The Thinkable cards can be used as a game such as “Put ‘em to Rest.” The object of the game is to identify which Unthinkable is put to rest by the Thinkable. (The answers are on the back of the instruction card). You can build on this by asking your student to come up with a “Thinkable” moment and describe the Thinkable’s superpower.

The Unthinkable cards are used to play the “On the Scene!” game. The object of this game is to describe a time and situation when the Unthinkable character may make an appearance.

The Situation card deck contains various social situations where the Unthinkables appear. The object of the game is to identify which Unthinkable may be at work in that situation. (It might be useful to keep the reference cards for the characters handy for this game.) The situations are realistic and easy to relate to for most school-age students. You can also go on the Social Thinking website (www.socialthinking.com) for a blank template to make up more social situations.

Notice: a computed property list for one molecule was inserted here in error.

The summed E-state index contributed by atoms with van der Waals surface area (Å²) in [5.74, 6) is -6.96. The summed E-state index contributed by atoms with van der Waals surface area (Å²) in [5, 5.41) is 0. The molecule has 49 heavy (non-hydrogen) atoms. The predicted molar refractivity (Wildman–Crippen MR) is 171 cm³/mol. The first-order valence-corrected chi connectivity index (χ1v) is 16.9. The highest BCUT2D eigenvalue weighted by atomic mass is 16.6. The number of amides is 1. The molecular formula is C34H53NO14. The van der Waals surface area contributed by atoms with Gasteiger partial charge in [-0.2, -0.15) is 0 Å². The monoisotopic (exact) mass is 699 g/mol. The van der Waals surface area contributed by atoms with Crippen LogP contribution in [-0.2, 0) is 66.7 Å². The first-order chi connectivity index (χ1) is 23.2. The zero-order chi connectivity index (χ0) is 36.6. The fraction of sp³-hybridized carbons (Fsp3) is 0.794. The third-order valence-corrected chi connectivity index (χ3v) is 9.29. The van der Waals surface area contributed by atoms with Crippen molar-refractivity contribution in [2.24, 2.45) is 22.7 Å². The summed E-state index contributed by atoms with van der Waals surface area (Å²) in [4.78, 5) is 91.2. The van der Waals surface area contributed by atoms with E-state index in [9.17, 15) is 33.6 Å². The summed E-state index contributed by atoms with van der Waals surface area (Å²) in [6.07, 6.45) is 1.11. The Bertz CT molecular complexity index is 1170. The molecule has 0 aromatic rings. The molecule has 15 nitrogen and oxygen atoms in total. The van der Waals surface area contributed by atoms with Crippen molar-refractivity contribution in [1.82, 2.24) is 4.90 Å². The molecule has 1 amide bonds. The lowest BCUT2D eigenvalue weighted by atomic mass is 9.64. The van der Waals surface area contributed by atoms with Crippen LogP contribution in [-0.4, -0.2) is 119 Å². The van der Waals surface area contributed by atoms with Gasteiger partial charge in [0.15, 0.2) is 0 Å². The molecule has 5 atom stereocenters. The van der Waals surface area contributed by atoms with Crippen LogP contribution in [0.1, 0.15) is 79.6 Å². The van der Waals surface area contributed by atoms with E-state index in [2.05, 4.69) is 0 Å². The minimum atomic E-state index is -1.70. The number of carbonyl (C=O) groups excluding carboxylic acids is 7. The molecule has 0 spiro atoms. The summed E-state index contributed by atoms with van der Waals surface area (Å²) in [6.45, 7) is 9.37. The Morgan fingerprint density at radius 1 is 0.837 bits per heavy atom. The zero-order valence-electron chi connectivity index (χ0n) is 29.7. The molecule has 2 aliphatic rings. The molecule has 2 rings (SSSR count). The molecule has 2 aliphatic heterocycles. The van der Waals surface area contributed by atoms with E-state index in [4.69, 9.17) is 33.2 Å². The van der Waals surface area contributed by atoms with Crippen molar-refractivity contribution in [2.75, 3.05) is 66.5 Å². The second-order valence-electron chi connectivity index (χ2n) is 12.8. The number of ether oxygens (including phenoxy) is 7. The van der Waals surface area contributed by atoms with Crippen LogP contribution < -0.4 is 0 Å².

The Strategy card deck contains possible Social Thinking strategies to use when the Unthinkables usually make their appearance. The object of the game is for the student to identify, which Unthinkable can be defeated by the strategy on the card. Since our focus is almost always on thinking of strategies when a situation is presented, I think it is really useful to work in reverse sometimes. It helps solidify the concept.

*Even though you can play the card games by themselves, some of my students prefer to use them with their favorite game (just like you would any flashcard set).